Standardizing biomass reactions and ensuring complete mass balance in genome-scale metabolic models

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In a genome-scale metabolic model, the biomass produced is defined to have a molecular weight (MW) of 1 g mmol−1. This is critical for correctly predicting growth yields, contrasting multiple models and more importantly modeling microbial communities. However, the standard is rarely verified in the current practice and the chemical formulae of biomass components such as proteins, nucleic acids and lipids are often represented by undefined side groups (e.g. X, R).


We introduced a systematic procedure for checking the biomass weight and ensuring complete mass balance of a model. We identified significant departures after examining 64 published models. The biomass weights of 34 models differed by 5-50%, while 8 models have discrepancies >50%. In total 20 models were manually curated. By maximizing the original versus corrected biomass reactions, flux balance analysis revealed >10% differences in growth yields for 12 of the curated models. Biomass MW discrepancies are accentuated in microbial community simulations as they can cause significant and systematic errors in the community composition. Microbes with underestimated biomass MWs are overpredicted in the community whereas microbes with overestimated biomass weights are underpredicted. The observed departures in community composition are disproportionately larger than the discrepancies in the biomass weight estimate. We propose the presented procedure as a standard practice for metabolic reconstructions.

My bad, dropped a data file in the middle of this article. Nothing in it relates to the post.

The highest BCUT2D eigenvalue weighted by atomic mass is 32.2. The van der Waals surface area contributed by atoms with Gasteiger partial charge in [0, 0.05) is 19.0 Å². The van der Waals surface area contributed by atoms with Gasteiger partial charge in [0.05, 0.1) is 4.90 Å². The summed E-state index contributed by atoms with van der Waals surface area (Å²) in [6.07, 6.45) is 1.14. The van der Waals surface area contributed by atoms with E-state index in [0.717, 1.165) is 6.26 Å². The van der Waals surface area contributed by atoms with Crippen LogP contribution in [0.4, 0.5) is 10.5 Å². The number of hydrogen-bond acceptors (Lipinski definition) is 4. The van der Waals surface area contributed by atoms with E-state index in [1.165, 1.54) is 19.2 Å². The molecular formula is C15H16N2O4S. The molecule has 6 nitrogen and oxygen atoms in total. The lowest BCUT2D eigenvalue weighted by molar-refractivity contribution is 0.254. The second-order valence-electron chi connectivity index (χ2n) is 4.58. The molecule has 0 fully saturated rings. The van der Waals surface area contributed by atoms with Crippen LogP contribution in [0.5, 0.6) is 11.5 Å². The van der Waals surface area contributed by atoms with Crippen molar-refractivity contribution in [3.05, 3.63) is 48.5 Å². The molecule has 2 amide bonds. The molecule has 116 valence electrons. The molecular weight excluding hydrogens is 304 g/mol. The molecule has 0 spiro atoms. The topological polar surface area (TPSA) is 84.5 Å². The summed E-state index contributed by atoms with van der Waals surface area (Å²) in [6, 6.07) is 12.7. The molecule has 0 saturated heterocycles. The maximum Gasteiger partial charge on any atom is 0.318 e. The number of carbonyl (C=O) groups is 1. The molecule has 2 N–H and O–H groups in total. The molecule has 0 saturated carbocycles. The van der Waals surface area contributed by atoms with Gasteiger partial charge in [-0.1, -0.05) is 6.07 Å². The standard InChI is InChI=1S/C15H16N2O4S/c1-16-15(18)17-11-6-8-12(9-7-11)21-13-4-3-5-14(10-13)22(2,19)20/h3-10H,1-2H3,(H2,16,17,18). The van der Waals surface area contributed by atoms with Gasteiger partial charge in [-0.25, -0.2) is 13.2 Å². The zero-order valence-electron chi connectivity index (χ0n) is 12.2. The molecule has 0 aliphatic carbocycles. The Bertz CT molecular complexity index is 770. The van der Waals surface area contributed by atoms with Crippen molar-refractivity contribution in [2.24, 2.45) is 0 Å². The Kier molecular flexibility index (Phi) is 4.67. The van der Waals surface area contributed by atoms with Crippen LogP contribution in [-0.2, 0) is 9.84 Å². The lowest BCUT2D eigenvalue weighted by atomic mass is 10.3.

Availability and implementation

The MALTAB and Python scripts are available in the Supplementary Material.

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Supplementary information

Supplementary data are available at Bioinformatics online.

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